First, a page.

The surviving victim of a police shooting in Waukegan, Illinois gave her version of the events that took place the night she was shot and her boyfriend was killed by police.
Tafara Williams sat in her hospital bed, still recovering from her wounds, and tearfully explained how a Waukegan police officer kept shooting at her and her boyfriend, even though they both had their hands up and were unarmed.
“They allowed him to die,” Williams said. “They wanted us to bleed out on the ground.”
On October 20 a Waukegan police officer wounded Williams and fatally shot her boyfriend and the father of her 7-month-old son, Marcellis Stinnette, during a traffic stop.
Police said the vehicle driven by Williams, with Stinnette in the passenger’s seat, fled a traffic stop. They said a short time later another officer encountered the vehicle. According to police, the vehicle moved in reverse towards the officer as he approached the vehicle and he opened fire out of fear for his own safety.
Three days after the incident, Waukegan Police Chief Wayne Walles announced he had fired the officer, saying the officer had committed “multiple policy and procedure violations.”
However, the version of events given by police appears to contradict the version given by Williams.
According to Williams, she and Stinnette were sitting in her car in front of her home smoking a cigarette, because they didn’t want to smoke near her child. She said an officer pulled up and started questioning her. She said the officer stated that he recognized Stinnette from when he was in jail.
“The officer called Marcellis by name,” Williams recalled. “He asked me, ‘Was I Tafara?’ and told me that I was Marcellis’ baby mother. Then he started harassing Marcellis. He stood near the car with his left hand on his gun and he said to Marcellis, ‘I know you from jail.'”
Williams said, after she and Stinnette raised their hands to show the officer that they were not armed, she asked the officer if they were free to leave or if they were under arrest.
“The officer took a few steps away from the car and got on his cellphone. I drove away very slowly because I was scared to get out of the car,” she said, adding that the officer did not follow them.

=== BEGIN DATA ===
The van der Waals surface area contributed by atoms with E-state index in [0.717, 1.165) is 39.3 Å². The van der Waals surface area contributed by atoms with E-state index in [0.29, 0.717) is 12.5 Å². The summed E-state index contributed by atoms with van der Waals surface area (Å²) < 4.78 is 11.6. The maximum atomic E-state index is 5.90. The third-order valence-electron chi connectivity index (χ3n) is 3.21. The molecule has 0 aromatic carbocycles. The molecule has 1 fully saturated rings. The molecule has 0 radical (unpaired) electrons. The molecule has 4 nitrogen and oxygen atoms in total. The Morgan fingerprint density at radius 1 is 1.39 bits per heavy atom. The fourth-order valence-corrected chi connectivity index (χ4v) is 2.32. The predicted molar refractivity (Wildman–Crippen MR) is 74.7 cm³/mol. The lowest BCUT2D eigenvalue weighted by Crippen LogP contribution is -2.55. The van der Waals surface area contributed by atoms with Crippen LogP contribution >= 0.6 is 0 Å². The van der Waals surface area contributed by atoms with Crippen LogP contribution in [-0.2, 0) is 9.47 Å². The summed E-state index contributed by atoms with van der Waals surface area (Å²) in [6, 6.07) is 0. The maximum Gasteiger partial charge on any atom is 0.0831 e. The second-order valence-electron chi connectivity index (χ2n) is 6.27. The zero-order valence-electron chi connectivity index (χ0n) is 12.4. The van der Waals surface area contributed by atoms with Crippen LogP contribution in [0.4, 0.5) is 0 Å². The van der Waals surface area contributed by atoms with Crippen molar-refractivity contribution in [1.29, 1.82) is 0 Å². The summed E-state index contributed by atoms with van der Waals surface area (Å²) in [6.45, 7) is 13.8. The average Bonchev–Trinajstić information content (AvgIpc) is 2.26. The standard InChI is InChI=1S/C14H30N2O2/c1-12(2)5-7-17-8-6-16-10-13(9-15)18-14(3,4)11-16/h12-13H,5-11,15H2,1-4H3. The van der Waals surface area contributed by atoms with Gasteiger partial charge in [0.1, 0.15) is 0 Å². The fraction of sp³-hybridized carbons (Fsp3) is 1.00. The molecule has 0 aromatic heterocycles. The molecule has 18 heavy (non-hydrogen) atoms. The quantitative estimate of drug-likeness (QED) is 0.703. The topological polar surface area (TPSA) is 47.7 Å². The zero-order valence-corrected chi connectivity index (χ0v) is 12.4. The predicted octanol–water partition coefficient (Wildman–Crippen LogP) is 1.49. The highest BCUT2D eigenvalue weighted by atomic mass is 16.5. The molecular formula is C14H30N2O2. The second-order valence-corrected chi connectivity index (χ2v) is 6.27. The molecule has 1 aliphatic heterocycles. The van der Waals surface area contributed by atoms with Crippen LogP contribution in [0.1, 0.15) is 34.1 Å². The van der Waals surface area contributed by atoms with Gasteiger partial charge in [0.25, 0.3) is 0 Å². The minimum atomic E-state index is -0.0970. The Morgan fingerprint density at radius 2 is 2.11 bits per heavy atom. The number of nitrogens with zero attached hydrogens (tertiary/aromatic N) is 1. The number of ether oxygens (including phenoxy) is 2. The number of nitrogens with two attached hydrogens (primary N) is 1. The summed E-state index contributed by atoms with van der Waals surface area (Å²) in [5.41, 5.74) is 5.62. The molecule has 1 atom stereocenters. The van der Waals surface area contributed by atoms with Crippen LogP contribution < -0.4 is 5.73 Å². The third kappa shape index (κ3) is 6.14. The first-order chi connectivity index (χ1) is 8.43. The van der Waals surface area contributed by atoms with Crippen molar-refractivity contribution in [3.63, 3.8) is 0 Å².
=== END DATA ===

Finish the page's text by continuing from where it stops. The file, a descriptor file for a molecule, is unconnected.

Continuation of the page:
She said she drove to nearby Martin Luther King Boulevard and that it seemed like “another officer was there waiting for us.”
“There was a crash, I lost control, the officer was shooting at us,” she said, crying. “I was screaming, ‘I don’t have a gun,’ [but] he kept shooting … I kept asking him why he was shooting. My blood was gushing out … They would not give us an ambulance until we got out of the car.”
She said she could still hear Stinnette breathing and that she begged the officers on the scene to take him to the hospital first because he had recently had surgery, but they ignored her pleas.
“They ignored me,” Williams went on. “They laid Marcellis on the ground and covered him up with a blanket while he was still breathing. I know he was still alive. He was still breathing and they took me away … and allowed him to die.”
Waukegan police officials had no immediate response to Williams’ version of what transpired.
Civil rights attorney Ben Crump, who is also representing Tafara Williams, said the mayor of Waukegan has assured them that the family will soon be allowed to view police body camera footage of the shooting.
Waukegan mayor, Sam Cunningham, said dashcam and bodycam videos of the encounter would be made public after relatives of the shooting victims have viewed it.
Crump says he still intends to file a lawsuit against the city on behalf of Williams, seeking monetary damages and reforms in the police department in hopes of preventing a similar shooting from occurring.
The shooting prompted several peaceful protests in Waukegan as Mayor Cunningham and relatives of Stinnette’s have called for calm and for demonstrators to allow the investigation to unfold.
An independent investigation by the Illinois State Police and the FBI is ongoing.